Sechín is a must see when passing through the Casma Valley. The dry, sandy landscape is well known for it's pre-Incan culture and adobe pyramids. Sechín stands out for its intricate rock carvings
The Sechín complex was the capital of a pre-Incan culture located on the northwest coast of Peru. Set within the beautiful Casma Valley, this area is 168 miles (270 km) north of Lima. The pyramid, or huaca, was occupied between 1,800-900 BC. The Sechín complex was re-discovered in 1937 by renowned Peruvian archaeologist Julio C. Tello.
The complex includes four main huacas: Sechín Alto, Sechín Bajo, Taukachi-Konkan and Cerro Sechín. These pyramids share a similar architectural characteristics, including rounded corners, circular courts, and the use of adobe.
Cerro Sechín is the most intensively studied site in the Sechín Complex. It covers roughly 538,200 square feet (50,000 square meters) and has a three-stepped platform flanked on each side by two smaller buildings. It is now understood that Cerro Sechín was constructed in several stages.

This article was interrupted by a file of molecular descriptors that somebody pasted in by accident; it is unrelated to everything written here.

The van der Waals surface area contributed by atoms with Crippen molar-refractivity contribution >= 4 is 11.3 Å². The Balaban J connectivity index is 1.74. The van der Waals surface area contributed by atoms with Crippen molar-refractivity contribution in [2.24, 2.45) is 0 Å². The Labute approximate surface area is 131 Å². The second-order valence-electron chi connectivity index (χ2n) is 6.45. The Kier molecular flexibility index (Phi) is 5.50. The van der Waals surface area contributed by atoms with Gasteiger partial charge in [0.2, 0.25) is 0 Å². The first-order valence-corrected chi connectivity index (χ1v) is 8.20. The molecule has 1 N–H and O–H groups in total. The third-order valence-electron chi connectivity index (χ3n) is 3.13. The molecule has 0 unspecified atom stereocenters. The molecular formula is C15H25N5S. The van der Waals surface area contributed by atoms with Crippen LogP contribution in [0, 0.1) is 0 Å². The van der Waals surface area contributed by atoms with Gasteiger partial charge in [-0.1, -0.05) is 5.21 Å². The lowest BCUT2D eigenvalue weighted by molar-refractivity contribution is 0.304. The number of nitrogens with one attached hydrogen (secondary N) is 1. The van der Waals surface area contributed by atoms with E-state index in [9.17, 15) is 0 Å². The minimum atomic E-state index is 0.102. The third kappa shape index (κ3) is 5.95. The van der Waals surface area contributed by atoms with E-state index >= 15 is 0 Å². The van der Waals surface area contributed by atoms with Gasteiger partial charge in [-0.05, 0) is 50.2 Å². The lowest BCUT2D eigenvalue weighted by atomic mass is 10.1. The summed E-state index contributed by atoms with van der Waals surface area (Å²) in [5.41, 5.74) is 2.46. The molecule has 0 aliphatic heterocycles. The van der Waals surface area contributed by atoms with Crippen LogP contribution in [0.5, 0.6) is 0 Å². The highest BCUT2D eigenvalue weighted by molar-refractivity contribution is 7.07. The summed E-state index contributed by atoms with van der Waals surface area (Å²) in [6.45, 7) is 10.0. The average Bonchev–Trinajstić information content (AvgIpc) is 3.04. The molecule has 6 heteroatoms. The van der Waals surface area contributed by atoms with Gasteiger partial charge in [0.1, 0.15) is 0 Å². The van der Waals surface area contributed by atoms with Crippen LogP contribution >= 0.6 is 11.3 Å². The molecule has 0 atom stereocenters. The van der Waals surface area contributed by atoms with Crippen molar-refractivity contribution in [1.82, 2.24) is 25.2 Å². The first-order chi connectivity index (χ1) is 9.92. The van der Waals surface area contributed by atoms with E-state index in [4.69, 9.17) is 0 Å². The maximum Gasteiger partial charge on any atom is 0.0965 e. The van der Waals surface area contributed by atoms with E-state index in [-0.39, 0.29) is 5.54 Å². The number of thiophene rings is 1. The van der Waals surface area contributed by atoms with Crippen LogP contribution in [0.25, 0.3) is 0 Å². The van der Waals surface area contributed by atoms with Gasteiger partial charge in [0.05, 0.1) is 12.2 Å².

The retaining wall, roughly 13 feet (4 m) tall and containing nearly 400 granite sculptures, shows warriors, prisoners and victims carved into the rocks. It is undoubtedly the most famous feature at Cerro Sechín and highlights the degree of warfare, violence, and/or raiding, that likely existed among the early valley people.
Though little is known about the demise of Cerro Sechín, the site appears to have been abandoned by 800 B.C., paralleling the decline of other important ceremonial and public centers on the Peruvian coast. Sadly, it is not possible to enter the temple itself, though a walk around the complex is enjoyable.